Take the issue of the nation-state system and the contradiction between the development of the global economy under capitalism and the division of the world into conflicting nation states. The expansion of the world economy has given rise to a conflict between the major capitalist powers for markets, profits and resources. Now it has emerged to the surface once again as each of the major powers attempts to shove off the costs of climate change onto its rivals, minimise its own costs and secure the maximum benefits from any emissions trading system that may be established.
The Socialist Party has no easy answer to the problem of climate change and offers no reforms to mitigate it effects because climate change is wedded to the operation of the capitalist system, based on private ownership of the means of production, and the drive for profit, which is the source of the problem. The social relations of capitalism are based, in the final analysis, on the buying and selling. Overcoming the threat to human civilisation posed by global warming is inseparably bound up with the struggle for socialism, that is, the overthrow of the system of private ownership and the ending of national states. The dictates of profit must be overturned and the laws of reason applied to social and economic relationships. Confronted with this perspective, the apologists of the present order rush to its defence. But the rational democratic control of the economy, ending the domination of the blind workings of the market, is not a matter of preference. It is a necessity to protect the planet. Humanity is threatened by the outcome of its own economic activity, over which it has no control. Let us assume, for argument’s sake, that all the so-called world leaders assembled at the COP21 in Paris genuinely want to achieve an agreement to reduce global warming. They are unable to do so, because of the structure of the economic system over which they preside. This capitalist system has become the greatest danger to the continuation of human civilisation and we must change it.
Many in the environmentalist movement say socialism may be all well and good, as a general aim, but the fight for a socialist perspective cannot deal with problems, such as climate change, that have to tackled immediately. Such arguments are generally advanced under the banner of ‘realpolitik”. In fact they constitute the most unrealistic perspective of all. It is most unrealistic to believe that somehow, some way, if only enough pressure is applied, the capitalist system can be reformed in such a way as to provide a future for the next generation and all the generations to come.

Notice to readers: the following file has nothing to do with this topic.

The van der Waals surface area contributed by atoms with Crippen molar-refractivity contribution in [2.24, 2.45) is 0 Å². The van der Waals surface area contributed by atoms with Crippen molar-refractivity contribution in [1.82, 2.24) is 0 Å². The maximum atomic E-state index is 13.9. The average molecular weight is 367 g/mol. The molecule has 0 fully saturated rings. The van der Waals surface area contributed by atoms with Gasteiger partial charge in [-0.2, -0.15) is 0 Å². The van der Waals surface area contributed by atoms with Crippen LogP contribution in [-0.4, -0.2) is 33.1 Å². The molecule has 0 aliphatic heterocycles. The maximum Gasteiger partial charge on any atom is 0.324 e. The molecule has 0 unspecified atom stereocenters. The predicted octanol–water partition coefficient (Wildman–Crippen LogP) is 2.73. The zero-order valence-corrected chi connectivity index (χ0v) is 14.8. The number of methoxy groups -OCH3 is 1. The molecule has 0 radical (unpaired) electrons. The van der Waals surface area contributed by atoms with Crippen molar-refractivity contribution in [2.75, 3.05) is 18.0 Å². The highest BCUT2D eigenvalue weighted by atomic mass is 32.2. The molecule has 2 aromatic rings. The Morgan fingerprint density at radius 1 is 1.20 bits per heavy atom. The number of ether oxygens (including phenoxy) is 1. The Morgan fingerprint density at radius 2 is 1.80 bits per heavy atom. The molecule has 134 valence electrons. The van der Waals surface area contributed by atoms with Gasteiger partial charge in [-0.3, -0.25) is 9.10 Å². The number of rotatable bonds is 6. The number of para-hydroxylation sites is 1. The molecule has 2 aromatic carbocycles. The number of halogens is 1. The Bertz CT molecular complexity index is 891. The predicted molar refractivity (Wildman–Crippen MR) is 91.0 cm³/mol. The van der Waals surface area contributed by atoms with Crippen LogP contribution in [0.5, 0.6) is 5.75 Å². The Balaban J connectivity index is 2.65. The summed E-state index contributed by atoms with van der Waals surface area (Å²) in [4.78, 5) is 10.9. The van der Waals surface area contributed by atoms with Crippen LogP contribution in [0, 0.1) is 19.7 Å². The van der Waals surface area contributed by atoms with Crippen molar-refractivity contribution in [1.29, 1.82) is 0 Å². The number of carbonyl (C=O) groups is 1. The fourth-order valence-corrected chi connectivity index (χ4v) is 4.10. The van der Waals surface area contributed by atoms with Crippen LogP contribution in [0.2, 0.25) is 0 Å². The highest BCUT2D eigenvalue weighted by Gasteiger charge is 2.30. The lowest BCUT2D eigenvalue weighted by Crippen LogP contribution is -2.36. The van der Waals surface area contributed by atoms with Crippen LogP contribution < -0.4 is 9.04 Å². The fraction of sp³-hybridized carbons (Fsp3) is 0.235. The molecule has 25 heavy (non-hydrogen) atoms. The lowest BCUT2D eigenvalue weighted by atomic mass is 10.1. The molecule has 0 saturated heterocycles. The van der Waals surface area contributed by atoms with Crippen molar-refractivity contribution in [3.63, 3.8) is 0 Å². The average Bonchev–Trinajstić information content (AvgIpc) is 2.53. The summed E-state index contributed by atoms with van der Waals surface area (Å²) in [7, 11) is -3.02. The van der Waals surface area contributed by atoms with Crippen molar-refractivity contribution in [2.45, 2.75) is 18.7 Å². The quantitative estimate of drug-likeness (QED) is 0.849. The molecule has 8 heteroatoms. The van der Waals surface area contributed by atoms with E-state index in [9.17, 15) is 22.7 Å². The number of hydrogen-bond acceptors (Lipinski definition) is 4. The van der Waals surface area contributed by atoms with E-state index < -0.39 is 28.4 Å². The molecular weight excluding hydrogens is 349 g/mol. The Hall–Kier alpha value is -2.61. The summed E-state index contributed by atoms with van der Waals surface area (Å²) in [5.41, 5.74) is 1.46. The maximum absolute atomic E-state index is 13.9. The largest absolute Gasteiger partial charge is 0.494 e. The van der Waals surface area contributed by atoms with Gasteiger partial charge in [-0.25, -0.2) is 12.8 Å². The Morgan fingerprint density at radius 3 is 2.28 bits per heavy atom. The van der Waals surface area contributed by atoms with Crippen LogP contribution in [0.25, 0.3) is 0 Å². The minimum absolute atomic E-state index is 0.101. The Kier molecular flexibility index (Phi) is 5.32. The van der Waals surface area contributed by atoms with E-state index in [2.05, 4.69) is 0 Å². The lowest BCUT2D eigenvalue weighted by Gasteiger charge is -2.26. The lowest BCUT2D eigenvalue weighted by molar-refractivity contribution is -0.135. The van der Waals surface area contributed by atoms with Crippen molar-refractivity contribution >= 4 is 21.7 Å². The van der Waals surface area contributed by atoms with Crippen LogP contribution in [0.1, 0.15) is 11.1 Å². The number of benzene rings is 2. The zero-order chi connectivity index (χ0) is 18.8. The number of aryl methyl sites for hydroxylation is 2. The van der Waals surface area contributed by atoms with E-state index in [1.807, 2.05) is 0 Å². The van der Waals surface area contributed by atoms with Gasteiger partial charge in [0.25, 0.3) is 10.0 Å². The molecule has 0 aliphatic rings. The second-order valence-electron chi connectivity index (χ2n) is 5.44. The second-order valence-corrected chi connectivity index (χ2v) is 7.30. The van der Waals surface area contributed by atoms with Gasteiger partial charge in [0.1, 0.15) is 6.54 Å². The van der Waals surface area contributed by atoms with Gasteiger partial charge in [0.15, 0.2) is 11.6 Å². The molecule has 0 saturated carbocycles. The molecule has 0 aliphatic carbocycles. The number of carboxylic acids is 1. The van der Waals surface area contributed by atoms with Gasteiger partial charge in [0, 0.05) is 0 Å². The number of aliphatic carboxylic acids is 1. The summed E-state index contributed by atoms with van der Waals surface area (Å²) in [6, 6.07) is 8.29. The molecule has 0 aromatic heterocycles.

The World Socialist Movement reject claims that the threat to the environment is caused by the allegedly too-high living standards of working people in the developed world, or by supposed over-population. Such conceptions represent an effort to blame the human race for the problems caused by the capitalist mode of production. Socialism is not to regress backwards to more primitive way of life. The Earth can sustain a growing population with an average standard of living far above that which now prevails now under capitalism. While abundance is the enemy of capitalism, scarcity is that of socialism. Abundance is needed for the realisation of a sustainable and just society.
Climate change will affect you, and your society. It’s going to happen to you, and it will be bad. The climate will also become much more unstable. Rainfall and storms will increase in intensity, and hurricanes and cyclones will move north and south. Some places will flood, and in others drought will spread. Crops will fail in many areas and decline overall. Small rises in sea level will be magnified by hurricane surges – giant waves that carry all before them. We can expect to lose many coastal cities. As climate change intensifies, there will be many disasters, in many places, in the same year. Governments will be unable or unwilling to cope. The poor will be hit hard. The worst hit will be small farmers in poor countries hit by drought, working class people in coastal cities, and all those people in every country who cannot run. The impact of these “natural” events will be massively increased by the way society is now organized, aka “capitalism.” Crop failures will become famines. Disasters will lead to hundreds of millions of refugees. Those refugees will come up against armed borders. They may spend years in refugee camps, or the rich may become “tired” of feeding them. And there will be wars. You will change for the worse, and the society you live in for the worst too.
No one knows the precise form serious climate change will take. No one knows the timing either. It won’t be the end of the world. Civilisation and high-tech capitalism will continue. All those dystopian novels and movies of the post-apocalypse offer predictions of what may happen. But be sure of one thing, the Paris negotiations lack any credence at all, and it’s time to view the entire UNFCCC process as thoroughly corrupted and hopelessly beholden to fossil fuel corporations and the interests of global capital.